The Dame offered a window to the musical world

By Matt Jordan

Our world got a little smaller and a lot darker last week with the closing of Lexington’s last real music venue. During its short run, The Dame hosted such internationally known bands as De La Soul, the Zombies, Guided by Voices and Neko Case.

It was a gift while it lasted. And though it might not be down for the count, The Dame has shut its doors in the name of urban development.

The Dame first entered my life on Nov. 20, 2004. As an 18-year-old freshman at UK, I was elated to learn that a young band I was obsessed with called the Arcade Fire would be performing that night at a little club just about a mile from my new home in Kirwan Tower. After walking the unfamiliar path to downtown, I found the club and stood in line with the rest of the ruffians.

As a fresh-faced young pup from the tiny town of Elizabethtown, Ky., I discovered how exciting even a city as moderately sized as Lexington could be. It seemed that everyone was smoking and wearing leather. It seemed that the venue was infinitely cool, covered in fliers for bands I never dreamed I might see. It seemed that there was no end to what this city had to offer.

Unfortunately, it seemed that I had to be 21 to enter The Dame.

I left that night without any protest or attempt to sneak in, unable to see one of my favorite bands. For the next few months I tried not to torture myself by looking at who The Dame had booked. Eventually I realized that I couldn’t stay away for too long, no matter how hard I tried.

When Iron and Wine took Band of Horses (then just called “Horses”) out on the road, they made a stop in Lexington to play at The Dame. Though the weather was that special Kentucky kind of bad weather, I decided that I had to be there. For three hours I stood outside The Dame, head cocked to the right, straining to see the stage. The staff were friendly, keeping the door open as long as they could, and Band of Horses even came outside to give me a free signed EP and chat for a bit after learning that I wasn’t allowed in. It was cold, it was annoying and it was worth it.

I wouldn’t have to wait long before my efforts paid off. In 2005 I found my gateway into the Dame through local music legend Robert Schneider of the Apples in Stereo. I e-mailed him weeks before his show opening for Clem Snide and asked if he might be able to help me find a way inside The Dame, which by now had become a paragon of everything cool and hip in my ever-expanding view of the world. On the day of the show Robert snuck me into the venue by putting me on the guest list as his “cousin,” Matt Schneider. I was thrilled.

A few weeks later I ran into Nick Sprouse, manager of The Dame. During our chat, he said that he noticed that I’d written on my Web site about being snuck into The Dame. I guiltily acknowledged my transgression, but Nick said that when I turned 19, he would hire me to do a couple odd jobs around The Dame in exchange for the ability to watch shows. Naturally I accepted and showed up at The Dame the next semester, 19 years old and ready to be put to work.

Over the next two years I guarded the back door, got water for bands and was a gopher for the engineers running the sound booth. And for my efforts I enjoyed shows by local, national and international bands. I danced to Elf Power while watching the artists’ entrance door; I stared in open-mouthed wonder at Man Man after a day of posting concert fliers; and I had my faced nearly melted off by Mogwai while awaiting orders in the sound booth — I blame that show for my poor hearing.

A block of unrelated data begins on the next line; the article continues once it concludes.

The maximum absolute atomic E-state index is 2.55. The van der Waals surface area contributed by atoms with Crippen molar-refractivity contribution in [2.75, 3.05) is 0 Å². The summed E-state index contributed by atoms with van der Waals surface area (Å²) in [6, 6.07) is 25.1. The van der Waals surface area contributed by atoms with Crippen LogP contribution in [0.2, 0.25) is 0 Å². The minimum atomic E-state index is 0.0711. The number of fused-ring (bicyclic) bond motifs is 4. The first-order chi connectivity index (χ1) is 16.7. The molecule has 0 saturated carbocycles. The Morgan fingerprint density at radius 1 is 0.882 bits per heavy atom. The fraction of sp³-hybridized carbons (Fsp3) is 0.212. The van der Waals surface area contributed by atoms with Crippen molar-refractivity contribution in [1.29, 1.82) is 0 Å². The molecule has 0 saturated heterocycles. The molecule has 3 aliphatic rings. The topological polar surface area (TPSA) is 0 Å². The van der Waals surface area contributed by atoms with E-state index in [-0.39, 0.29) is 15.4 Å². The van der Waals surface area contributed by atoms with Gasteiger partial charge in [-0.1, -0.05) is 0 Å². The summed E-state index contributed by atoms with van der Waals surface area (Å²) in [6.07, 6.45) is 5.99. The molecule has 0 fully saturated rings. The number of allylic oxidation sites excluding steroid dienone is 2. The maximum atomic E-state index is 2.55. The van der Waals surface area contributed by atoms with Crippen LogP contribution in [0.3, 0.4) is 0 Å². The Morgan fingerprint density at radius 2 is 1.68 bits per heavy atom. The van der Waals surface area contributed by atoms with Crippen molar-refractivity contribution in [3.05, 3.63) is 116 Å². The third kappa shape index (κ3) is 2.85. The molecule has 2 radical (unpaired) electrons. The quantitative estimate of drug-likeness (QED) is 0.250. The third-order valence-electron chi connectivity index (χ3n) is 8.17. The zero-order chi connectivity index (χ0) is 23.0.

Working at The Dame afforded me many wonderful opportunities I would have otherwise missed. For a while, that was my sole window into great music that seemed to come so easily to my friends in major cities. I discovered new bands opening for my favorites and I made new friends talking about our favorites.

Now I’m on the eve of my 22nd birthday and feel a twinge of pain writing all this down. For me, like countless others, The Dame was more than a spot for a late-night hang out or a place to go if you wanted to dance the night away to Phil Collin’s “Sussudio” at ’80s night. It was a cultural breeding ground for Lexington that can’t be bought, copied or easily replicated. This one venue drew together punk rockers, bluegrass purists, Latin dancers, indie hipsters and average Joes. The Dame wasn’t Lexington’s melting pot — it was our all-you-can-eat buffet of cultural pickings.

A few weeks ago I was in Athens, Ga., at one of the city’s fantastic bars chatting with some local musicians. When conversation turned to Lexington, they asked me how The Dame was doing and told me about the times they’d played there. They were almost as sad to hear about its looming closure as I was. Some of the best bands in America make it a point to stop at there every time they tour through the area. Kenny Chesney even bypassed his normal spot at Rupp Arena to play an intimate set at The Dame earlier this year — one of only seven small-club shows the award-winning artist performed.

Now, I’m not as naive as I might seem. I know that The Dame is not the first venue in Lexington to book independent music and I know it won’t be the last. But for three years, The Dame made me feel like a part of the world’s music community. Its devotees are not just in dear old Kentucky, but stretch across the world.

So now there’s a hole in my city where a venue should be. There’s no doubt that another mid-sized venue will soon spring up somewhere around town. All we can do is hope that it has half of the personality, culture and individuality of The Dame.